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Foot washing 1Today is Maundy Thursday, or Holy Thursday, the day that Christians around the world remember Jesus’s “last supper” with his disciples and the way he shocked his followers by washing their feet (a task typically done by servants because it was considered low, dirty work).

Several years ago, on Maundy Thursday, I discovered a brown paper bag on my doorstep. Inside I found four rolls, four grape juice boxes, and a washcloth. My friend Doreen left it for our family with a note explaining that for many years she and her family had enjoyed the ritual of washing each other’s feet and taking communion together on Holy Thursday.

After dinner that night, I pulled out one of our children’s Bibles and read the story of the last supper to our two kids. Our family then took turns washing each other’s feet in a plastic tub of warm water. The kids were 3 and 6 years old at the time and they were very sweet and cute as they carefully rubbed our feet with the wet washcloth, then patted each foot dry with a clean towel.

Our kids were particularly fond of the grape juice boxes and rolls, so much so that the following year they asked me to buy the exact same brand of grape juice boxes and to ask Doreen which grocery store she had bought the rolls from so that we could get the same ones.

foot washing 2Over the years, the kids have taken more ownership of this tradition.

When my son Jonah was 4 years old he asked if he could hold the bread and juice and say “the words” to each person. (“The body of Jesus, broken for you” and “The blood of Jesus, poured out for you.”) When it was time for the bread and juice, he had his dad and sister get in a line facing him. He picked up a roll, held it out to his dad, then leaned over to me and whispered, “What’s my line again?”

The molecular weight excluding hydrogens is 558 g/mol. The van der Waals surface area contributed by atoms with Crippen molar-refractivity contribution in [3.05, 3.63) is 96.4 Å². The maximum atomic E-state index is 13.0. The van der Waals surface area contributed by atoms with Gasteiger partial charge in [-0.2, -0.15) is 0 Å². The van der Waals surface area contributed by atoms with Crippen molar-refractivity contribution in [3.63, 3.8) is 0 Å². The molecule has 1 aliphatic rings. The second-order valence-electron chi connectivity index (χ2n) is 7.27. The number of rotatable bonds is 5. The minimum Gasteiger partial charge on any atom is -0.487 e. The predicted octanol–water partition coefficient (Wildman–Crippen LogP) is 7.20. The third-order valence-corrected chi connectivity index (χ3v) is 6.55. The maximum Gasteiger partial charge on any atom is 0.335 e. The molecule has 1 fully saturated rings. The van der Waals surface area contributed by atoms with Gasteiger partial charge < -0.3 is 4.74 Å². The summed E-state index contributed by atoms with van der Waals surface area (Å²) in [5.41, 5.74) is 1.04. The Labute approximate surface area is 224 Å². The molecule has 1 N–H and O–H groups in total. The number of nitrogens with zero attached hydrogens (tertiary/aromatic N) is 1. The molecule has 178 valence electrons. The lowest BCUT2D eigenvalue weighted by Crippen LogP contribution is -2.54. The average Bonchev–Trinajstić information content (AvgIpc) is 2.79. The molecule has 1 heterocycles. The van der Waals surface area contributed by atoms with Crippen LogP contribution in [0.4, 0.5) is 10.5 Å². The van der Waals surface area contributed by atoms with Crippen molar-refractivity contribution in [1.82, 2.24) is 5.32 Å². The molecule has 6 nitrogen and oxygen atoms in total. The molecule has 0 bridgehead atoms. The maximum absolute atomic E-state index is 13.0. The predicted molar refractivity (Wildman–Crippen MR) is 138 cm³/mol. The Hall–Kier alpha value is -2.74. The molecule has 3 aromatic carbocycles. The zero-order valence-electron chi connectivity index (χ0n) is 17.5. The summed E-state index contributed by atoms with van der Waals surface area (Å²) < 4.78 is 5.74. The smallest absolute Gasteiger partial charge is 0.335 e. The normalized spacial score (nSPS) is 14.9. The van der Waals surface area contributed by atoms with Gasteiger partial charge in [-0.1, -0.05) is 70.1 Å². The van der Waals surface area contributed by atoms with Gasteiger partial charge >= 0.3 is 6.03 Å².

foot washing 3Another year the kids wanted to invite their neighborhood friends to join in, so we bought more rolls and juice and enjoyed sharing this tradition with a small flock of kids.

foot washing 4The first year our church had a Maundy Thursday service, our family planned to attend, so I didn’t buy any rolls or juice knowing that we’d take communion at church. But as soon as the service was over, the kids asked if we were going to “do it as a family” when we got home. They insisted on stopping at the store on our way home to get our own rolls and juice so we could continue what had become one of their favorite family traditions.

Symbols and rituals mean a lot to children. They learn best experientially when they engage their sense of touch, taste, sound, smell, and sight. (Adults do too.)

Perhaps you’d like to try this with your family or others. If you don’t have a tub, basin, or large bowl for the foot washing, you can use the bathtub. Be creative.

If you try it, I’d love to hear about it. Please share your stories in the comments. If you have other Maundy Thursday, Good Friday, or Easter rituals and traditions that you’d like to share, please do!

 

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